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Microsoft Exec: Time For Windows XP To Go

Microsoft spent most of this week talking up its new tablet-friendly Windows 8 operating system, but the fact is the majority of enterprises haven't even moved to Windows 7 yet. They may want to get moving, as a senior company official warned that there will be no life extension for Windows XP and related products beyond 2014.

"We are end-of-lifing XP and Office 2003 and everything prior, in April 2014," said Kevin Turner, Microsoft's chief operating officer, during a meeting with financial analysts Wednesday. "So for all those companies that have the old products that haven't quite started the refresh, guess what? This has been a great product, XP has been a wonderful product; great TCO has been given. It's now time for it to go."

Microsoft typically ends support for its operating systems 10 years after their debut. But given that the majority of its business customers were still using the more than a decade-old Windows XP, which debuted in 2001, the company previously decided to extend support to 2014.
But Turner left little doubt that XP would not get another reprieve. "We're basically giving it a time of death stamp," he said.

During a keynote at Microsoft's BUILD conference, Windows group president Steven Sinofsky said Tuesday that more than half of all Windows users in the consumer market are now using Windows 7. He didn't provide a figure for the enterprise market, but most analysts believe the majority of businesses continue to use Windows XP. With XP due to expire in two-and-a-half years, they'll soon have to implement a replacement plan.

Microsoft is counting on that fact to drive an uptick in sales of new business PCs and, by extension, sales of Windows 7 and its application cousins. "I really like where we're going with the Windows 7, Office 2010, and IE9 refresh," said Turner. Microsoft could use the boost. Overall Windows sales were down 2.4% in the company's most recent fiscal year as many consumers turned to tablets and smartphones for their computing needs.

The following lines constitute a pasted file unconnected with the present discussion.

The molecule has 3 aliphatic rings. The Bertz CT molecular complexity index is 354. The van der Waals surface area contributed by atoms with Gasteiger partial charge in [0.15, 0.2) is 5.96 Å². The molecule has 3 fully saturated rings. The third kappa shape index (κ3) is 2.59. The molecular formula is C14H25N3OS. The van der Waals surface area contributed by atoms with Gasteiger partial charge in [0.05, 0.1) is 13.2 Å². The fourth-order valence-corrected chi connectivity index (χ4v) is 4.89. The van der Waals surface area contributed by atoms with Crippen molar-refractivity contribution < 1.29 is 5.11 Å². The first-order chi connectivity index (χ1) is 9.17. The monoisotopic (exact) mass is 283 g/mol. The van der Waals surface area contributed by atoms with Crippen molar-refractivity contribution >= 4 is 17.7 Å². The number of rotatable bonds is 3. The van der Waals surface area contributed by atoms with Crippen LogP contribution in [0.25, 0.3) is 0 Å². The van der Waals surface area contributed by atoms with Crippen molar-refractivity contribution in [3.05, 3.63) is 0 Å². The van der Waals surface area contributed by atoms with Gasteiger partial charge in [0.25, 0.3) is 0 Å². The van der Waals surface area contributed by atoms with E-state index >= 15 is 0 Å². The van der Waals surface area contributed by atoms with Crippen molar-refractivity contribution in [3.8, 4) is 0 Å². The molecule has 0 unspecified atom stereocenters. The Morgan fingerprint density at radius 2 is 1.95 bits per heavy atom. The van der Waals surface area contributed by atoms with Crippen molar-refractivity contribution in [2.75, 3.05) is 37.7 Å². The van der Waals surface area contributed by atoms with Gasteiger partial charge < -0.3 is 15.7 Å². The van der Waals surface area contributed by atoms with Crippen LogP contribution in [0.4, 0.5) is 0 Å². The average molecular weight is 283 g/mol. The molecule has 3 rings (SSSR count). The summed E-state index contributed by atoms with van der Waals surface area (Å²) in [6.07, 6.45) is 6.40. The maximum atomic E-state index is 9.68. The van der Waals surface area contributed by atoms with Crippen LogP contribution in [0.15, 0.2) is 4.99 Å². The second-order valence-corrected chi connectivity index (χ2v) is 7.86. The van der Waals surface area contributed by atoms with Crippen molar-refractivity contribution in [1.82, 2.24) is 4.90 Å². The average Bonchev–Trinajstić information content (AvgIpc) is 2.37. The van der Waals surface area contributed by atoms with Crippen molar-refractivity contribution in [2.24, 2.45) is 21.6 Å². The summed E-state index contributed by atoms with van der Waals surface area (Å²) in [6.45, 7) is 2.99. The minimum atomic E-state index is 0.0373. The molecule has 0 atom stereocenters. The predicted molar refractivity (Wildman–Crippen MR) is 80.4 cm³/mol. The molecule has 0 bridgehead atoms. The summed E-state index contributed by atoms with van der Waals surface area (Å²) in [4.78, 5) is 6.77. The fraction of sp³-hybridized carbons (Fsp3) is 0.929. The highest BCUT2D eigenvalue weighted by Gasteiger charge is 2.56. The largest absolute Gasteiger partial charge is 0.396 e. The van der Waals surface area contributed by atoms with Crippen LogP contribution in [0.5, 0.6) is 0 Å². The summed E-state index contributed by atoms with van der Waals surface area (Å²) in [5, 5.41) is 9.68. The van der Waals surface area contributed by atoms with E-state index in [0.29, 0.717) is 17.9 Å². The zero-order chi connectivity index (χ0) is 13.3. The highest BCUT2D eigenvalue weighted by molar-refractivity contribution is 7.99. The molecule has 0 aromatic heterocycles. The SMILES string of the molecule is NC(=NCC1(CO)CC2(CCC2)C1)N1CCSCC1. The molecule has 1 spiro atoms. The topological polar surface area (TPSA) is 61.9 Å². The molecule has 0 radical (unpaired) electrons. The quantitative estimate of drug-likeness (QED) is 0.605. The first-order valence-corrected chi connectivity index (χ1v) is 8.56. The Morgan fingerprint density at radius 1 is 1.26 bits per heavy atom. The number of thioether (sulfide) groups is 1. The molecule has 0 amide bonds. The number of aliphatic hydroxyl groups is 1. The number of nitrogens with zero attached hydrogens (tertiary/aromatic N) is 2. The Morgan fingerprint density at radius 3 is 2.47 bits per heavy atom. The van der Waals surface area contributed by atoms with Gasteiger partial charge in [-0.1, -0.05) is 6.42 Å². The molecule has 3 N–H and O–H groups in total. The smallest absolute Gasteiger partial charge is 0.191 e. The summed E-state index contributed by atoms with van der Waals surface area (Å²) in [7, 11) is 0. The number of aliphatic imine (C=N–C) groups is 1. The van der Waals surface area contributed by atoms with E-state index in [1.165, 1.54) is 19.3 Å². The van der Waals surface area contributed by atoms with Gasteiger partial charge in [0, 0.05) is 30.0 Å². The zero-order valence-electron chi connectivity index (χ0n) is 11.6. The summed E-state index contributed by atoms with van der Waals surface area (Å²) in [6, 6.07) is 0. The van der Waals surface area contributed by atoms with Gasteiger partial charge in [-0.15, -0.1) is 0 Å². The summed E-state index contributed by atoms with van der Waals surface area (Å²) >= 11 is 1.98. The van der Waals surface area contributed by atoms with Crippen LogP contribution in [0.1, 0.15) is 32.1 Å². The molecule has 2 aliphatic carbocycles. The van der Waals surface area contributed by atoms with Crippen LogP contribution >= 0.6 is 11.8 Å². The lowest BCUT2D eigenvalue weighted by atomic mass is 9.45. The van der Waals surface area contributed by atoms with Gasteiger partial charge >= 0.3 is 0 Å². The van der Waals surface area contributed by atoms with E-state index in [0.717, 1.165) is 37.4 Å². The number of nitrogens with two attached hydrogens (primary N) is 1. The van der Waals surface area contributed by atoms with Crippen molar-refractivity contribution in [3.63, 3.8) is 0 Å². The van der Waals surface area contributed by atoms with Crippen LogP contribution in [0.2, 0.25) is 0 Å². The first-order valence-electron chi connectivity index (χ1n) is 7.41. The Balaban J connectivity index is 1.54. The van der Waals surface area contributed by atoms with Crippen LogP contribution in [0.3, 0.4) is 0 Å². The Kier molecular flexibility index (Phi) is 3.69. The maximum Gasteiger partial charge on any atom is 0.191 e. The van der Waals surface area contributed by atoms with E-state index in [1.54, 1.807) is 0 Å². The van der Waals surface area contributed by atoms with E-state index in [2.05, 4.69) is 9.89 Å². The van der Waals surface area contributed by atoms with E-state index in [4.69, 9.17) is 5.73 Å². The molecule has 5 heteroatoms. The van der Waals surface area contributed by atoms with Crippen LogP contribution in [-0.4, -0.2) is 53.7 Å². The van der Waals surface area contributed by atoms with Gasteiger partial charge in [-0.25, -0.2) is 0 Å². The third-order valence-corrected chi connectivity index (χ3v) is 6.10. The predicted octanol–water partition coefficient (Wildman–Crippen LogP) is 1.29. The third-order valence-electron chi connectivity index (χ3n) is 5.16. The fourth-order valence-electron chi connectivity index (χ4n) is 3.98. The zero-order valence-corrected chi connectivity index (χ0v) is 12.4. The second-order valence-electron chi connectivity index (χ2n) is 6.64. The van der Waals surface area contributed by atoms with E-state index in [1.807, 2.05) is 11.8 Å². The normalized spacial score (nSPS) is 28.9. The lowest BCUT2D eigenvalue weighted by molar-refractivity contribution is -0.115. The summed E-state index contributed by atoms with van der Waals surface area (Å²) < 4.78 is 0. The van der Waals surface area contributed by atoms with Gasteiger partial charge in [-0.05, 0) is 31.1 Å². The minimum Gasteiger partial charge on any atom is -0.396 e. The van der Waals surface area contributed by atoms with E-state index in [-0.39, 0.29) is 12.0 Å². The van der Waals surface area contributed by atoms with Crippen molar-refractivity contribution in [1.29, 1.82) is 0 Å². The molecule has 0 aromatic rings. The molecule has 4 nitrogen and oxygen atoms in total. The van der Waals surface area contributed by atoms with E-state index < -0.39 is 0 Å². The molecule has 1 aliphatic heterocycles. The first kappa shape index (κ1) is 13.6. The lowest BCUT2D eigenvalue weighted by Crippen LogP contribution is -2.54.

Source: InformationWeek


Sep 20 2011 08:11 AM
The sooner the better... but take Embedded too! :rolleyes:
Microsoft's chief operating officer is a confident man it would seem. I can certainly understand where he is coming from in wanting to move things forward into the future with new technology.

But it makes me laugh to read his apparent blasé awareness of business IT purchase decisions. There is a good reason why Windows XP "won't go away" - it does exactly what is says on the tin, without dragging it's heels nor distracting eye candy.

If it aint droke, don't fix it.

Mr B
Hmm, the cutoff date for XP support mentioned in the past was always July 2014, now MS is saying April 2014? What gives MS, people not moving over to 7 as fast as you'd like?

What's next, January 2, 2014?

Sorry MS, I'm sticking with XP till then, and probably afterwards as well. I'll just dual boot with Linux (Linux for the net and XP with Internet access disabled for whatever Windows based software I need to run).
XP is still working great for me too. As is my 2.3.Ghz P4 w/1GB RAM (from 1993!). It can edit video, multitrack record, and just about anything else you throw at it without a hiccup (or burp). It kills me that my computer has the specs to run things like IE9 but can't because (and this is just presumption on my part) there's an IF statement in IE9 that says:
    LET_'ER_ RUN()
Does anyone else ever feel that way?
I get a kick every time I come across comments with "attitudes" of smugness from people like Microsoft's CEO Kevin Turner.

This man, who makes more money in one year then I (or anyone else I know) would ever make in 20 lifetimes can sit back and say you will use what we give you and if you don't like it...too bad.

And of course marketing constantly tells us that what we bought last year must now be crap, and if we don't fall in line and buy todays latest & greatest (which of course will become crap the moment we get it home), then we will obviously become lesser for it.

I am personally amazed that Microsoft hasn't implemented some way to detect any MS-OS older than Vista logged onto the internet and render it useless.

BTW, I am sending this over Earthlink's Dial-up ISP, using an "older" IBM Netvista first generation P-4 machine with Windows 98 and AOL's old Netscape browser...I suppose Mr. Kevin Turner would not be pleased with someone like me!
That's because in this super great economy, everyone can afford to replace things that aren't broken. We can just get rid of things at will and buy something new because that's just what we do. Well, guess what? Not everyone can do that M$, let alone not everyone wants to! Go ahead and abandon us classic Windows users, but don't expect us to jump to your new operating crap just because you want us to. So, how do you like them apples? :P